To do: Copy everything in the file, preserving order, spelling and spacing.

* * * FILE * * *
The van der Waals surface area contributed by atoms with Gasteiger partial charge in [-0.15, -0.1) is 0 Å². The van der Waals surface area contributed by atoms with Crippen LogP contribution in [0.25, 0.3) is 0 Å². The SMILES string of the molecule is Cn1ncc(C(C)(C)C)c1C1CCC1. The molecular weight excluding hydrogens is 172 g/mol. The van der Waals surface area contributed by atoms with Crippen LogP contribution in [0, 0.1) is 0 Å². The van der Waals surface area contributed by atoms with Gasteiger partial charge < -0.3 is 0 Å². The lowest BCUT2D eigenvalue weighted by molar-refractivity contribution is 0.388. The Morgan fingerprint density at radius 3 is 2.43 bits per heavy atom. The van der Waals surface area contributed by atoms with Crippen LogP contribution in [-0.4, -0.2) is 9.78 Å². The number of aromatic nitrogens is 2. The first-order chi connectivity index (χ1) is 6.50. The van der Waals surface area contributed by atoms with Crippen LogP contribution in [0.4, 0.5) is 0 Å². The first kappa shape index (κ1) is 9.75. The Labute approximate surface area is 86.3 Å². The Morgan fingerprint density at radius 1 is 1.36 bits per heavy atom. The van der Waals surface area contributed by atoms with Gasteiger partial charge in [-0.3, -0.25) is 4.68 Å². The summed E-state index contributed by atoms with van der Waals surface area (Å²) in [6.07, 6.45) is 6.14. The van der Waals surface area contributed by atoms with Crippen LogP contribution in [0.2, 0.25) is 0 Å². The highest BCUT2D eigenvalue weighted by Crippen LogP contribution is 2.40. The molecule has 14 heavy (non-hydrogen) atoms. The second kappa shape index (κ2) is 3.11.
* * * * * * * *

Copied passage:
The van der Waals surface area contributed by atoms with Gasteiger partial charge in [-0.15, -0.1) is 0 Å². The van der Waals surface area contributed by atoms with Crippen LogP contribution in [0.25, 0.3) is 0 Å². The SMILES string of the molecule is Cn1ncc(C(C)(C)C)c1C1CCC1. The molecular weight excluding hydrogens is 172 g/mol. The van der Waals surface area contributed by atoms with Crippen LogP contribution in [0, 0.1) is 0 Å². The van der Waals surface area contributed by atoms with Gasteiger partial charge < -0.3 is 0 Å². The lowest BCUT2D eigenvalue weighted by molar-refractivity contribution is 0.388. The Morgan fingerprint density at radius 3 is 2.43 bits per heavy atom. The van der Waals surface area contributed by atoms with Crippen LogP contribution in [-0.4, -0.2) is 9.78 Å². The number of aromatic nitrogens is 2. The first-order chi connectivity index (χ1) is 6.50. The van der Waals surface area contributed by atoms with Crippen LogP contribution in [0.4, 0.5) is 0 Å². The first kappa shape index (κ1) is 9.75. The Labute approximate surface area is 86.3 Å². The Morgan fingerprint density at radius 1 is 1.36 bits per heavy atom. The van der Waals surface area contributed by atoms with Gasteiger partial charge in [-0.3, -0.25) is 4.68 Å². The summed E-state index contributed by atoms with van der Waals surface area (Å²) in [6.07, 6.45) is 6.14. The van der Waals surface area contributed by atoms with Crippen LogP contribution in [0.2, 0.25) is 0 Å². The highest BCUT2D eigenvalue weighted by Crippen LogP contribution is 2.40. The molecule has 14 heavy (non-hydrogen) atoms. The second kappa shape index (κ2) is 3.11.